The effects of occluded site geometry and applied potential leading to depassivation/activation, and potential drop on H production and uptake in a martensitic precipitation/age hardened stainless steel PH 13-8Mo (Fe-13Cr-8Ni-2Mo-1Al) were explored. A potential (E)-pH diagram for PH 13-8Mo was calculated using the CALPHAD approach which illustrates the H/H+ equilibrium line and the oxide stability regions. On planar electrode surfaces, the total H concentration was found to increase exponentially with H overpotential in simulated acidified pit solutions. Comparison of CALPHAD and experimental findings indicated that the potential and pH range expected in acidified pit bottoms that H production would be thermodynamically possible on metal surfaces without a stable oxide film. This data could later be used to quantify H uptake in pits as a function of potential and pH.
The x2/gap scaling law, where x is the pit/crevice depth and “gap” is the pit/crevice width, was computationally determined and used to rescale model pits from micrometer to millimeter dimensions using E-log current density (i) data as a boundary condition for finite element analysis. Such rescaling enabled local H measurements by thermal desorption as a function of pit depth in rescaled pits. Two values of critical depth (xcrit) were identified. Significant local H uptake was observed at x > xcrit under conditions where external surfaces were in a passive state and above the H electrode potential (EH/H+). The local potential drops below EH/H+ at a depth, xcrit1= xHER and reaches the primary passivation potential (EPass) of the stainless steel at a depth, xcrit2 = xPass. Thus, at x>xcrit1, the stainless steel experiences H production and uptake at/near the pit bottom but remains passivated. At x>xcrit2, H absorbs on actively dissolving pit surfaces since the local potential drops below EPass. Concurrent metal dissolution and H uptake lead to significant amounts of local H absorption at simulated pit surfaces. The ability of this rescaled approach to provide insight on the development of crack tip conditions that negatively impact environment assisted fracture are further discussed.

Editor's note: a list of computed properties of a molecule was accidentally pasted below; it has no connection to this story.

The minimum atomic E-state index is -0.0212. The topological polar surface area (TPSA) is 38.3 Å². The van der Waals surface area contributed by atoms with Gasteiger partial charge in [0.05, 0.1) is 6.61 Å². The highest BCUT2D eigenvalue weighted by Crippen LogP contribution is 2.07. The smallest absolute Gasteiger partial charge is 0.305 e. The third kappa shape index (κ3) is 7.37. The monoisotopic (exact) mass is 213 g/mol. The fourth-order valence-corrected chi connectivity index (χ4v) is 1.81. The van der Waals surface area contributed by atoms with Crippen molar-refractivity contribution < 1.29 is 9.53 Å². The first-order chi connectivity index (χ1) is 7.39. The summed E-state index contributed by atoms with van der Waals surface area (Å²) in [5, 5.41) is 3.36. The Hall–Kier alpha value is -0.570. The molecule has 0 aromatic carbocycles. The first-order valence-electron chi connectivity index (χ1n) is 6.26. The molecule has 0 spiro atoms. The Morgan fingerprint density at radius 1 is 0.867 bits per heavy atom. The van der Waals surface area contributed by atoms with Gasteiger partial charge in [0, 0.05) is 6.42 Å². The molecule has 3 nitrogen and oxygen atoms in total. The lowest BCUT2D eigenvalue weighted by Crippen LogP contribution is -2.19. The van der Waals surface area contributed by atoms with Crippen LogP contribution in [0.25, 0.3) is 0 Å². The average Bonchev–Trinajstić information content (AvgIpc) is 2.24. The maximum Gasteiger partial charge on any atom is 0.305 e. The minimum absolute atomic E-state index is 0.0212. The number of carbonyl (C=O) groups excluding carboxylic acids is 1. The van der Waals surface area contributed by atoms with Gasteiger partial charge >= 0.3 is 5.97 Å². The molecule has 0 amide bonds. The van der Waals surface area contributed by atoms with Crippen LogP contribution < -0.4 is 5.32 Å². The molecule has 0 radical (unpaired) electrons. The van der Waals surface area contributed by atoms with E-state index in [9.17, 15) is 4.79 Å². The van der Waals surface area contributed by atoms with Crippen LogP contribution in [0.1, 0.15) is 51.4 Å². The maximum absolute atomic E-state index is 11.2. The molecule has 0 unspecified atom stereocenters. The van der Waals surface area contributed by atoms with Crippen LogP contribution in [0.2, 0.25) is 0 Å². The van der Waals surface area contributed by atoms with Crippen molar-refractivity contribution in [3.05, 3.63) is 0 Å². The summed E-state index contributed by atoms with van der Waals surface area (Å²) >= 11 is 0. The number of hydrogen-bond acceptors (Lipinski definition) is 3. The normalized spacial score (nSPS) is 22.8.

Acknowledgments: This work was supported in part as part of the Center for Performance and Design of Nuclear Waste Forms and Containers, an Energy Frontier Research Center funded by the U.S. Department of Energy, Office of Science, Basic Energy Sciences under Award # DE-SC0016584. Finite element analysis, CALPHAD calculation and assessments of environment assisted cracking were conducted under the auspices of this grant while corrosion electrochemistry and hydrogen analysis was conducted under funding from NSF.